Prunus Spinosa Benefits

The wild prunes of the prunus spinosa refresh walkers and are a fall food for doves, thrushes, and other birds. They have a slightly rough but pleasant flavor. Their medicinal properties are not extraordinary, and their effects could be produced by physical exercise when gathering them. However, it is worth taking advantage of this humble and happy wild fruit.

prunus spinosa benefits

Prunus Spinosa Scientific Facts

  1. Scientific Name: Prunus spinosa L.
  2. Other Names: Sloe, blackthorn.
  3. French: Prunellier noir, sauvage.
  4. Spanish: Endrino.
  5. Environment: Common on sunny slopes and roadsides of the European mountainous regions. Naturalized in America.
  6. Description: Shrub of the Rosaceae family, which grows from one to three meters high, which dark-ochre bark and many woody thorns. Its flowers are ivory-white and small. The fruit is a round berry, dark-blue when ripe.
  7. Parts of the plant used medicinally: The flowers and the fruits (sloes).

Prunus Spinosa Benefits

blackthorn berries with its leaves

The flowers of this plant contain amygdalin (a cyanogenetic glycoside), coumarin derivatives, and flavonic glycosides. They have laxative, diuretic, and depurative properties. The laxative properties are mild and are accompanied by an antispasmodic (relaxing) action on the muscles covering the large intestine. They are highly recommended for spasm-caused constipation in the so-called irritable colon.

The FRUIT (sloes) contain tannin (hence their strong flavor), flavonic substances, malic acid, saccharose, pectin, gum, and vitamin C. Unlike the flowers, they have astringent properties, being thus useful for mild diarrhea and intestinal upset. Moreover, they have eupeptic (stimulate digestive processes), appetizer, and invigorating properties o the entire body.

Prunus spinosa berries give those people eating them an increased appetite and an invigorating and refreshing feeling. They can be eaten fresh, cooked, or used as syrup.

The liquid obtained from the sloes decoction is used to stop epistaxis (nasal hemorrhages) by soaking a nasal packing. It is also helpful for gargles and rinses to treat gingivitis (inflammation of the gums) and pharyngitis.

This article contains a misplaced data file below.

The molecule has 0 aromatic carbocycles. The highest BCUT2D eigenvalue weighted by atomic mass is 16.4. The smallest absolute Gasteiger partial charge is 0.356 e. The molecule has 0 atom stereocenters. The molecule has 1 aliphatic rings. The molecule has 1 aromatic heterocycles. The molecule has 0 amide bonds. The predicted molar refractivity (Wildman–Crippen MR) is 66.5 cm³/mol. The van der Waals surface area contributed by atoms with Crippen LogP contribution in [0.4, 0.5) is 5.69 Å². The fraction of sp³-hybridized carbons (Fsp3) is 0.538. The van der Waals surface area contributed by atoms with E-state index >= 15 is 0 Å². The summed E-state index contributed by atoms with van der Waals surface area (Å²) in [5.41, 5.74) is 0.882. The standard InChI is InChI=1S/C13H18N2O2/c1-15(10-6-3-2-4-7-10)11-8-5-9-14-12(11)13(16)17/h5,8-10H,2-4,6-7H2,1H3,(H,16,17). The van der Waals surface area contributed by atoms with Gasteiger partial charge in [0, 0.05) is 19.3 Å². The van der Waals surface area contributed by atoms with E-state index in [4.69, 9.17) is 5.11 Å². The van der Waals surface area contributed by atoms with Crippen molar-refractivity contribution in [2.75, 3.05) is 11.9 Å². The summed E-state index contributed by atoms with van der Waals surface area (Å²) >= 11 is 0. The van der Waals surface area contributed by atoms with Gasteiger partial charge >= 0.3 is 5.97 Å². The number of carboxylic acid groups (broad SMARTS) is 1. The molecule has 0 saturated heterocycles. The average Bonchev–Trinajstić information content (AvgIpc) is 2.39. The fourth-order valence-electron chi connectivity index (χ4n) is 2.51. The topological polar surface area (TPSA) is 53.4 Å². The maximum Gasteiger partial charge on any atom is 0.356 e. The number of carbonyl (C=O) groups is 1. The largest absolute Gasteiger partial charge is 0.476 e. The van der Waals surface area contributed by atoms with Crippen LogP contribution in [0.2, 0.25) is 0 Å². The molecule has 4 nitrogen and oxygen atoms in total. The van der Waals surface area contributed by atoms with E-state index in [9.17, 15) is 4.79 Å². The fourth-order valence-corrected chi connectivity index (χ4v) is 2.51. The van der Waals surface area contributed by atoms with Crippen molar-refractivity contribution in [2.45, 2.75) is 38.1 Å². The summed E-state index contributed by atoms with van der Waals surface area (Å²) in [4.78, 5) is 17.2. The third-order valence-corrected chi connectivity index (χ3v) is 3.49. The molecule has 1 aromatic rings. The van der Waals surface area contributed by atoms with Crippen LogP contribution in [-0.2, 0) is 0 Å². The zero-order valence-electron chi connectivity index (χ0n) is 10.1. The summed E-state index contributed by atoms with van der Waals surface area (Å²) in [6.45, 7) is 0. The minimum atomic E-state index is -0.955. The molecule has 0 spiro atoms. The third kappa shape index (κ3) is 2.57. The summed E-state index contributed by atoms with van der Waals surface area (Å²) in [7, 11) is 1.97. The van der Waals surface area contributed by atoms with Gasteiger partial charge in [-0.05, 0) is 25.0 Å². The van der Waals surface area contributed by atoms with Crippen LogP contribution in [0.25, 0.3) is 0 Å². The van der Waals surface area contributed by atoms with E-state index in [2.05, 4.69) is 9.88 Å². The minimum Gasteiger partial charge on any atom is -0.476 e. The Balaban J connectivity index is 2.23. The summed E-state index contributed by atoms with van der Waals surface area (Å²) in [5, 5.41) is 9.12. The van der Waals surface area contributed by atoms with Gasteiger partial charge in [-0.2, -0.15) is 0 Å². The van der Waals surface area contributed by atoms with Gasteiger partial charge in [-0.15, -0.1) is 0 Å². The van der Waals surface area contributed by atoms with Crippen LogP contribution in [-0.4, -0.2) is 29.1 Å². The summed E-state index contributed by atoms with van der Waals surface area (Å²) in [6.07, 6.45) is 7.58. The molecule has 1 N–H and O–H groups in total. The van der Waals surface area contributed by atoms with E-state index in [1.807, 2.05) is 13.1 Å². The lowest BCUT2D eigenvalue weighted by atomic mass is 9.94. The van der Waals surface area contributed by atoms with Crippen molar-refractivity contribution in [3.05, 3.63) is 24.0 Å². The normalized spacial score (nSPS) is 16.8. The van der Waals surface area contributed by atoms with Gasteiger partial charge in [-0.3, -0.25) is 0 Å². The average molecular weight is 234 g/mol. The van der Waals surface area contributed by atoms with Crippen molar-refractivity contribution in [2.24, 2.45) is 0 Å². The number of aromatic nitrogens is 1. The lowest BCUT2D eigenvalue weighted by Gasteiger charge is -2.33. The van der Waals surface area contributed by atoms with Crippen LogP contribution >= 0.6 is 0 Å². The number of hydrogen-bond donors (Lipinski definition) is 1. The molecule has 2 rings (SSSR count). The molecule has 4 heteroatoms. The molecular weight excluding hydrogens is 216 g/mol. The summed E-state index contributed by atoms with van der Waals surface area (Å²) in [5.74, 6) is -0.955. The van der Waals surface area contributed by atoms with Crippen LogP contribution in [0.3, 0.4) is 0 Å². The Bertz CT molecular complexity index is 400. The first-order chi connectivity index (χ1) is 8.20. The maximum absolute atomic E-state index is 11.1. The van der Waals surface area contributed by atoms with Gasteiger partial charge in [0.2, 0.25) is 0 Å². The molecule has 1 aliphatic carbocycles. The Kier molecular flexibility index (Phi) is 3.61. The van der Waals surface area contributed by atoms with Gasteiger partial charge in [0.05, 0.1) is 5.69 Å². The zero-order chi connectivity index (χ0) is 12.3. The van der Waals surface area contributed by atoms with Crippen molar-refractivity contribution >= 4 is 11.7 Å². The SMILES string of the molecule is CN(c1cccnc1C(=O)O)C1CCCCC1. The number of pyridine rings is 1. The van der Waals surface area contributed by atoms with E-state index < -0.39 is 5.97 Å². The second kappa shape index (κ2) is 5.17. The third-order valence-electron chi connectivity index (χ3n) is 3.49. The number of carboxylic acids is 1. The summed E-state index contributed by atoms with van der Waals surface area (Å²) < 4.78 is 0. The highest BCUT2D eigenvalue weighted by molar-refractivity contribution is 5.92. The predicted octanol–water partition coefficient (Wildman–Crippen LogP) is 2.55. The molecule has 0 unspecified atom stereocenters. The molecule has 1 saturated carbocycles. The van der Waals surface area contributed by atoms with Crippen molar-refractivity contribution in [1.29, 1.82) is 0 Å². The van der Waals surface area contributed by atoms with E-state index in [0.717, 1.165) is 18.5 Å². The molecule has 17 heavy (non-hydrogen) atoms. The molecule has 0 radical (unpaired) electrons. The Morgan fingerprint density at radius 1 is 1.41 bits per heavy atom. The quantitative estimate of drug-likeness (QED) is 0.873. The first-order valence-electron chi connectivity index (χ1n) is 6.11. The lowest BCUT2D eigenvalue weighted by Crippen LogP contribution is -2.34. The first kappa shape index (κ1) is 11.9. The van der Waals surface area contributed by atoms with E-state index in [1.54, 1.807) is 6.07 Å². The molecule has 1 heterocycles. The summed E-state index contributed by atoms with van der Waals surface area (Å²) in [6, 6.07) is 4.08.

Warning

The almonds of the sloes, like many others of the Rosaceae family, liberate hydrocyanic acid, which is a potent poison. So they must never be eaten or ground. The bark of the branches and the root also contains hydrocyanic or prussic acids, another toxic substance. Therefore, the bark must not be used, although some recommend it as an astringent substance.

How to use Prunus Spinosa

  1. Infusion with 60 grams of flowers per liter of water. Drink a cup in the morning every day.
  2. Fruits – Sloes can be eaten fresh or boiled in water (only two minutes) to eliminate their rough flavor.
  3. Syrup, prepared with half a kg of fruits, the same amount of sugar, and a glass of water. Boil the mixture for 15 minutes. The resulting red, pleasantly tasting syrup must be strained and taken by spoonfuls as an antidiarrheic or appetizer.
  4. Decoction with 100 sloes per liter of water, boiling on low heat for 10 minutes. Strain and take by the spoonful.
  5. Nasal plugging with gauze soaked in the decoction mentioned above.
  6. Mouth rinses and gargles, with the decoction used in internal applications.

Fresh cooked, or in the form of syrup, sloes are appetizing and stimulate digestive processes.

REFERENCES

George D. Pamplona-Roger, M.D. “Encyclopedia of Medicinal Plants.” George D. Pamplona-Roger, M.D. Encyclopedia of Medicinal Plants. Ed. Francesc X. Gelabert. Vols. 1 San Fernando de Henares: Editorial Safeliz, 2000. 372, 373. Print.

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